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Chinese students attend G20 Youth summit

By Liu Hongxia, Lu Jinbo (Xinhua)

08:37, June 19, 2013

ST. PETERSBURG, June 18 (Xinhua) -- Four Chinese students born after 1990 gathered Tuesday in an international youth forum to discuss pressing global issues and prepare a communique to be handed over to the Group of 20 (G20) leaders.

The global financial system reform and sustainable development topped the agenda of the three-day Youth 20 (Y20) Summit, an official event held under Russia's G20 presidency on the eve of the 17th St. Petersburg International Economic Forum (SPIEF) due to open on Thursday.

"I'm taking part in the discussion on energy efficiency, which is included in sustainable development," Wu Yaqiao, a graduate student from Beijing Foreign Studies University, told Xinhua.

"The development of low-carbon economy is a major challenge, which we young people are extremely concerned as it relates to our own future," Wu said, adding he was to advocate the establishment of a low-carbon sustainable economic development model in the working session.

Countries around the world must make joint efforts to respond to the challenge of global warming, with each nation "assuming both common and specific responsibilities," he said.

Developed countries, he added, should provide greater assistance to those underdeveloped in the form of technology investments, while the latter commit to protecting the environment and developing low-carbon economies.

Wu said his three other fellows from China's Tsinghua University, Peking University and China Foreign Affairs University, would attend different workshops.

"The students chosen not only enjoy a high level of foreign language proficiency, but also possess a relatively deep understanding of economics and issues around them," Zhang Guo, head of the Chinese delegation and a professional journalist for China's Youth Daily, told Xinhua.

Zhang said the students had thorough preparation in order to better express their views and provide ample evidence that China's young generation can carry themselves admirably on the international stage.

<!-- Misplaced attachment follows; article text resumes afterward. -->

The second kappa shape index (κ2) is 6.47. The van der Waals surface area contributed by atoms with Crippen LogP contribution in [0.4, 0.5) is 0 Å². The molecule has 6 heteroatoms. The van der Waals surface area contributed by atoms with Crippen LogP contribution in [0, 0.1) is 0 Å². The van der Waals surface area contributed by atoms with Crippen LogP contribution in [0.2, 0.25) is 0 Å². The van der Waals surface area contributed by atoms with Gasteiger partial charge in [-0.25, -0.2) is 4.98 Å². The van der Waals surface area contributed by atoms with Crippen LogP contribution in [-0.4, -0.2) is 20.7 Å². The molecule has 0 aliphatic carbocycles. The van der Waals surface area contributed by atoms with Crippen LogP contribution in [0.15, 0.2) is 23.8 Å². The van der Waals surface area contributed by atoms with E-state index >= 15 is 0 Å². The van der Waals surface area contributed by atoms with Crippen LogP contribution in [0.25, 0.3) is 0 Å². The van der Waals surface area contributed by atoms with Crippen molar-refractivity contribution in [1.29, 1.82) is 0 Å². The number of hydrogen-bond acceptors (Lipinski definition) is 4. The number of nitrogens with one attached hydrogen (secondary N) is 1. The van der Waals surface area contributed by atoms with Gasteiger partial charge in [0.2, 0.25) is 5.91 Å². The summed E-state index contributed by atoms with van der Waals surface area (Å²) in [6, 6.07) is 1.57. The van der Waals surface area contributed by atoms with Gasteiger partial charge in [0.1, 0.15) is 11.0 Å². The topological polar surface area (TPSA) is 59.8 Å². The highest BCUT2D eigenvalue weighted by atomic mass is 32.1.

He noted that Chinese university students now have plenty of opportunities for international exchange, and that the international atmosphere of the G20 Youth Summit is not unfamiliar to the Chinese delegation.

"All the four have displayed self-confidence and attracted the interest of their international peers," Zhang added. "This is also because China's status and influence in the world have been rising, and other delegates are keen to learn more about China and to hear the views of young Chinese people on pressing global issues."

"For me personally, this summit represents a tremendous opportunity to broaden my international horizons and exchange ideas with young people from other countries. There is no doubt that I will benefit from it enormously," Pan Yuan from Peking University said.

"The other delegations are all very keen to talk to us, and we are more than happy to exchange views with them. They think that as China becomes a responsible global power it should express itself on the international stage, representing not only the interests of developing countries but also those of humanity as a whole," Pan added.

Prior to the summit, the participants have been involved in online discussions for more than a month in the leadup to the St. Petersburg G20 summit due in September. Youth representatives from each of the G20 countries posted their views on the issues, which were edited later by the hosts. After being ratified at the summit, the declaration will be passed on to the attendees of the G20 summit.

The Chinese students will also be able to join the other international delegations in a range of cultural activities and some sessions of the SPIEF.

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